Placing the world premiere of Icelandic composer Haflidi Hallgrimsson’s Five Songs for Soprano and Orchestra – presumably without anyone knowing what they would sound like – between Elgar and Vaughan Williams was either uncannily astute programming or serendipity.
Scottish Chamber Orchestra | Rating: **** | Queen’s Hall, Edinburgh
Even if a combination of the two, it resulted in experiencing both of the classically English pieces in a way that was informed by the new score.
Similarly, the new piece was heard in a context that reflected its influences of British music of the last century, while very much a song cycle of its own time.
Selecting two poems each by William Blake and Christina Rosetti and opening with text from Coleridge’s The Ancient Mariner, Hallgrimsson’s songs set sail on a voyage rich in imagination and colour.
Opening with the words sung by soprano Helena Juntunen in a sort of sprechstimme, the easily heard text and orchestral colouring worked well together. Dark, deep contra-bassoon was expertly teamed with high piccolo, with Juntunen’s own variously hued palette effectively characterising the different moods and emotions of the poetry.
Nevertheless, she couldn’t always be picked up through the orchestra, which at times was simply overpowering for her voice.
Under the super-clear, unfussy direction of conductor John Storgårds, the strings of the SCO flexed Elgar’s sonorous muscles to the full in the passion of his Introduction and Allegro.
Likewise, Storgård’s beautifully controlled interpretation of Vaughan Williams’ Symphony No 5 was a faithfully considered response to a significant piece of 20th century English repertoire. CAROL MAIN
BBC SSO: Hear and Now | Rating: **** | City Halls, Glasgow
As contemporary orchestral programmes go, this one by the BBC SSO was something of an easy listen. That’s not a criticism; more an observation that, in works by Sally Beamish, James MacMillan, Anthony Payne and the recently deceased John McCabe, arresting tunefulness, wit and charm – to varying degrees – were the surface messengers of deeper, more complex and abstract thoughts.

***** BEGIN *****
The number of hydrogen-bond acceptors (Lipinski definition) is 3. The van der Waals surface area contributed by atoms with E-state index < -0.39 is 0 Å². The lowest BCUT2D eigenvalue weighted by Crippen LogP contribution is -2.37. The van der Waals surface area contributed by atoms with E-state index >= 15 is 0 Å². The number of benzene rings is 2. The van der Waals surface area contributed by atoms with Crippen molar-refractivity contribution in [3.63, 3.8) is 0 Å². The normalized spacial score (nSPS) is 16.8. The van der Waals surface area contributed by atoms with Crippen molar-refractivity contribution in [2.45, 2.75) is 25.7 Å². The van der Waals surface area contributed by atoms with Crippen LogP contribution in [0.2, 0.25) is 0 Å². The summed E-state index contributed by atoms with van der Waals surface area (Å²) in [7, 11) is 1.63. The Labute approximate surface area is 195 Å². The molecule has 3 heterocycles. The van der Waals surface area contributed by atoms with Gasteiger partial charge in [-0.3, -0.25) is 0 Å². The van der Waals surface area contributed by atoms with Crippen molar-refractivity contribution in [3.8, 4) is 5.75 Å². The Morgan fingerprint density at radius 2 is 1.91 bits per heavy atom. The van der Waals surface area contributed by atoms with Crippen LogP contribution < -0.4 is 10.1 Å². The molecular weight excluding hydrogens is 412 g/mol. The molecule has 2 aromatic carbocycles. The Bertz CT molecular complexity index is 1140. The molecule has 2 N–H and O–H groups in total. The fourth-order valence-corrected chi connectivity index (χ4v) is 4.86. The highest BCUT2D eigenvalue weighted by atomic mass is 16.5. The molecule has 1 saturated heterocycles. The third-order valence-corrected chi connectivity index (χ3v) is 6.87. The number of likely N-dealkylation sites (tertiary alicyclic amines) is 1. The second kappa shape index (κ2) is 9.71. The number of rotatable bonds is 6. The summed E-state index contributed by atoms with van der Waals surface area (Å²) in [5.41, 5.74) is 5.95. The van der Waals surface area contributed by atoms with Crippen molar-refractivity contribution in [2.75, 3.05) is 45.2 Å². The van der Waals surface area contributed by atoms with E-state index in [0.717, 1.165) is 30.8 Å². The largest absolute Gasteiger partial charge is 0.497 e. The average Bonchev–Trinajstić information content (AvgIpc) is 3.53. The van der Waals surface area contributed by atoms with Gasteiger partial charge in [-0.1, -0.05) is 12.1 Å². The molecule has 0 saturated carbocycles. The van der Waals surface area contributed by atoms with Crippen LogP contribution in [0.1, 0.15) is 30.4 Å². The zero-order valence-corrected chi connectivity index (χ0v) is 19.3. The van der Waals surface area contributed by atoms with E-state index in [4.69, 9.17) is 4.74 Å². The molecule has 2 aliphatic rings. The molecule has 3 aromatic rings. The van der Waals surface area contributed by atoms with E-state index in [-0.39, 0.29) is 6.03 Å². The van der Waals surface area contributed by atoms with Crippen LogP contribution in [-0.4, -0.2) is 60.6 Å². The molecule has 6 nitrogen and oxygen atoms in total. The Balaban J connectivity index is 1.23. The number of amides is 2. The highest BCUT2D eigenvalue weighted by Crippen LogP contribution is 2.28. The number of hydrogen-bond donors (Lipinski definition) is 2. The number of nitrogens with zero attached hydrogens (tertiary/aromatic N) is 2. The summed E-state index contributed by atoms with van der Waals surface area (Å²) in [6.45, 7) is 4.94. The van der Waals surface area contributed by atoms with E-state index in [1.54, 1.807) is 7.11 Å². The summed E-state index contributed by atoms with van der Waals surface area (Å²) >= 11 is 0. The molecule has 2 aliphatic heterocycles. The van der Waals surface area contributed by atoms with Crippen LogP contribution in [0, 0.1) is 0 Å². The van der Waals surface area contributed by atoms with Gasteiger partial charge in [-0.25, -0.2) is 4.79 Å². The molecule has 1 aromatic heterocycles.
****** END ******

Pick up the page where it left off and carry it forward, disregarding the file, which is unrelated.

McCabe’s Joybox is both fun and affection: affection for the chattering energy of Steve Martland’s music – whose premature death in 2013 it pays tribute to; and fun in the way McCabe takes a busy, moto perpetuo idea, expressing it through his trademark play on syncopated motifs and piquant harmonies.
The SSO, under the secure baton of Martyn Brabbins, gave it hi-energy licks, in contrast to the ensuing sinewy, lyrical portrait that is Beamish’s Cello Concerto No 2 The Song Gatherer.
Played here by its dedicatee, Robert Cohen – Beamish reflects on the migration from Poland of Cohen’s grandfather, which mistakenly took him to South Africa rather than the USA – there was clearly a personal empathy in his solo performance, Cohen finding sublime nuances in writing that draws on folk song borrowings, echoed in Brabbin’s supple reading of the haunting orchestral score.
A small SSO ensemble was joined by the clean-cut Glasgow Chamber Choir in the mystical stasis of MacMillan’s motet Hodie Puer Nascitur. Payne’s extensive Time’s Arrow closed the programme, a shudderingly dense piece of musical cosmology which, for all its inspired craftsmanship, simply goes on a little too long. KEN WALTON
Royal Scottish National Orchestra/Carlos Miguel Prieto | Rating: **** | Usher Hall
Kicking off with the evening’s most ebullient, flamboyant music gave the Royal Scottish National Orchestra’s concert under visiting conductor Carlos Miguel Prieto a bit of a topsy-turvy feel.
And there was certainly nothing understated about Rodion Shchedrin’s madcap First Concerto for Orchestra, nicknamed Naughty Limericks, with its cool jazz-meets-clattering castanets (and seemingly everything in between) excess, given an energetic if slightly po-faced account under Prieto’s athletic, precise direction.
After that, the rest of the evening struggled to live up to its devil-may-care vitality.
Even the two upbeat final movements of Prieto’s concluding Shostakovich Sixth Symphony found it hard to emerge from the weight and angst of its lengthy opening, which was intense and expertly paced, although also a bit matter-of-fact in Prieto’s hands.
The evening’s most serious utterance, however, came from pianist Boris Giltburg, who gave it his all as soloist in Rachmaninov’s monumental Third Piano Concerto, from a limpid, beautifully shaped opening melody to a tumultuous, fiery conclusion that threatened to snap a few strings.
It’s a pianistic showpiece, and Giltburg’s astonishing technique was more than a match for the Concerto’s fearsome demands, but he also seemed to revel in its showiness rather than always revealing the music beyond it.
Some admittedly fiendish piano accompaniments to solos in the orchestra came across more as forcefully projected solos in their own right, and sometimes Giltburg’s remarkable pianistic accomplishments felt hard-won rather than effortless.
Still, it was a remarkable, powerhouse performance all the same – and an abrupt change of mood after the concert’s outlandish opener.